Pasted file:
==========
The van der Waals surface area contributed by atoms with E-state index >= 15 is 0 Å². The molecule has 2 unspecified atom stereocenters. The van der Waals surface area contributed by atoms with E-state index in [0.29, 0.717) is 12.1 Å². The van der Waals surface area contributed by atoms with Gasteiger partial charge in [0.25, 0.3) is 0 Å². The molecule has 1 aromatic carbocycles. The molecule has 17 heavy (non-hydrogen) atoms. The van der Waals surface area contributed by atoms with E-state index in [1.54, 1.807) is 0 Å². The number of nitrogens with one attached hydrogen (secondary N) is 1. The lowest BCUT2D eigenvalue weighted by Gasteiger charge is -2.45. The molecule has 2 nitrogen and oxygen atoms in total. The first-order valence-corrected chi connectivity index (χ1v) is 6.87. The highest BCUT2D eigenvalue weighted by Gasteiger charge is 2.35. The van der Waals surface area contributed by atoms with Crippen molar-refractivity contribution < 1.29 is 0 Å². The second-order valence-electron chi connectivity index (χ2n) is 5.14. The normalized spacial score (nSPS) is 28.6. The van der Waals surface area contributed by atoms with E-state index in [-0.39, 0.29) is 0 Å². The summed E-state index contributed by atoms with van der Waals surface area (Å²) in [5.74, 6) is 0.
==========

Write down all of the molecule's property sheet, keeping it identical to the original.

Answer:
The van der Waals surface area contributed by atoms with E-state index >= 15 is 0 Å². The molecule has 2 unspecified atom stereocenters. The van der Waals surface area contributed by atoms with E-state index in [0.29, 0.717) is 12.1 Å². The van der Waals surface area contributed by atoms with Gasteiger partial charge in [0.25, 0.3) is 0 Å². The molecule has 1 aromatic carbocycles. The molecule has 17 heavy (non-hydrogen) atoms. The van der Waals surface area contributed by atoms with E-state index in [1.54, 1.807) is 0 Å². The number of nitrogens with one attached hydrogen (secondary N) is 1. The lowest BCUT2D eigenvalue weighted by Gasteiger charge is -2.45. The molecule has 2 nitrogen and oxygen atoms in total. The first-order valence-corrected chi connectivity index (χ1v) is 6.87. The highest BCUT2D eigenvalue weighted by Gasteiger charge is 2.35. The van der Waals surface area contributed by atoms with Crippen molar-refractivity contribution < 1.29 is 0 Å². The second-order valence-electron chi connectivity index (χ2n) is 5.14. The normalized spacial score (nSPS) is 28.6. The van der Waals surface area contributed by atoms with E-state index in [-0.39, 0.29) is 0 Å². The summed E-state index contributed by atoms with van der Waals surface area (Å²) in [5.74, 6) is 0.